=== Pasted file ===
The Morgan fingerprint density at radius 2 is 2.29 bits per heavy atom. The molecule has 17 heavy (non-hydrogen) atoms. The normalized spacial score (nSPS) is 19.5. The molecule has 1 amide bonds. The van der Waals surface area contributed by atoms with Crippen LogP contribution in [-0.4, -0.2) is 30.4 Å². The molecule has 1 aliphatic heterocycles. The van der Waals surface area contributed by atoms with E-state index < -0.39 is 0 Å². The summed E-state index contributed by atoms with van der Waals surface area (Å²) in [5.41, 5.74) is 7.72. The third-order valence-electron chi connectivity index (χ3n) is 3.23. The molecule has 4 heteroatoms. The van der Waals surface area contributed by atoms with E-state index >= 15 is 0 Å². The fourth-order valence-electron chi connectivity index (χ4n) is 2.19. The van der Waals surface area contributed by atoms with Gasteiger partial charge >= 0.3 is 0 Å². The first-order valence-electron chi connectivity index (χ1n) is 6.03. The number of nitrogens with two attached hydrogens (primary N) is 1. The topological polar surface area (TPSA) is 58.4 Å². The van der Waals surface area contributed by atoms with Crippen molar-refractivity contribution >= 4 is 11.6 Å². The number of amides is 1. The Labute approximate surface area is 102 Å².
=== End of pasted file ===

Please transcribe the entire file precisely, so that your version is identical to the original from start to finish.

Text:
The Morgan fingerprint density at radius 2 is 2.29 bits per heavy atom. The molecule has 17 heavy (non-hydrogen) atoms. The normalized spacial score (nSPS) is 19.5. The molecule has 1 amide bonds. The van der Waals surface area contributed by atoms with Crippen LogP contribution in [-0.4, -0.2) is 30.4 Å². The molecule has 1 aliphatic heterocycles. The van der Waals surface area contributed by atoms with E-state index < -0.39 is 0 Å². The summed E-state index contributed by atoms with van der Waals surface area (Å²) in [5.41, 5.74) is 7.72. The third-order valence-electron chi connectivity index (χ3n) is 3.23. The molecule has 4 heteroatoms. The van der Waals surface area contributed by atoms with E-state index >= 15 is 0 Å². The fourth-order valence-electron chi connectivity index (χ4n) is 2.19. The van der Waals surface area contributed by atoms with Gasteiger partial charge >= 0.3 is 0 Å². The first-order valence-electron chi connectivity index (χ1n) is 6.03. The number of nitrogens with two attached hydrogens (primary N) is 1. The topological polar surface area (TPSA) is 58.4 Å². The van der Waals surface area contributed by atoms with Crippen molar-refractivity contribution >= 4 is 11.6 Å². The number of amides is 1. The Labute approximate surface area is 102 Å².